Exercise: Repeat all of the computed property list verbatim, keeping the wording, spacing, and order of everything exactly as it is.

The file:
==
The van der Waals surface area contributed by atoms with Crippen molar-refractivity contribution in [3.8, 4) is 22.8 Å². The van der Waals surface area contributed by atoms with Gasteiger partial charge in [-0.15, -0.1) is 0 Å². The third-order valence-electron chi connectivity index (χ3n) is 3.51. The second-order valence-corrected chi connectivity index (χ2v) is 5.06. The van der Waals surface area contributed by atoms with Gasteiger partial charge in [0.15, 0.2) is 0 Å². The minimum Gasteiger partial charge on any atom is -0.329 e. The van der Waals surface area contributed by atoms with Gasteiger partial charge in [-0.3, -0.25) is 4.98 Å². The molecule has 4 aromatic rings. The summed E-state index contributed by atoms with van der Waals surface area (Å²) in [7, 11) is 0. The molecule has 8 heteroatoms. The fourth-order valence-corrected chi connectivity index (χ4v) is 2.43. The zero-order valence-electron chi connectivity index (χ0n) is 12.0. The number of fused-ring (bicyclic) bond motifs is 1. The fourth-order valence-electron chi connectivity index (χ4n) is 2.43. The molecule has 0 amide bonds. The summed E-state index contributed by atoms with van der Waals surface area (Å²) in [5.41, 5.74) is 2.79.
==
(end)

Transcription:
The van der Waals surface area contributed by atoms with Crippen molar-refractivity contribution in [3.8, 4) is 22.8 Å². The van der Waals surface area contributed by atoms with Gasteiger partial charge in [-0.15, -0.1) is 0 Å². The third-order valence-electron chi connectivity index (χ3n) is 3.51. The second-order valence-corrected chi connectivity index (χ2v) is 5.06. The van der Waals surface area contributed by atoms with Gasteiger partial charge in [0.15, 0.2) is 0 Å². The minimum Gasteiger partial charge on any atom is -0.329 e. The van der Waals surface area contributed by atoms with Gasteiger partial charge in [-0.3, -0.25) is 4.98 Å². The molecule has 4 aromatic rings. The summed E-state index contributed by atoms with van der Waals surface area (Å²) in [7, 11) is 0. The molecule has 8 heteroatoms. The fourth-order valence-corrected chi connectivity index (χ4v) is 2.43. The zero-order valence-electron chi connectivity index (χ0n) is 12.0. The number of fused-ring (bicyclic) bond motifs is 1. The fourth-order valence-electron chi connectivity index (χ4n) is 2.43. The molecule has 0 amide bonds. The summed E-state index contributed by atoms with van der Waals surface area (Å²) in [5.41, 5.74) is 2.79.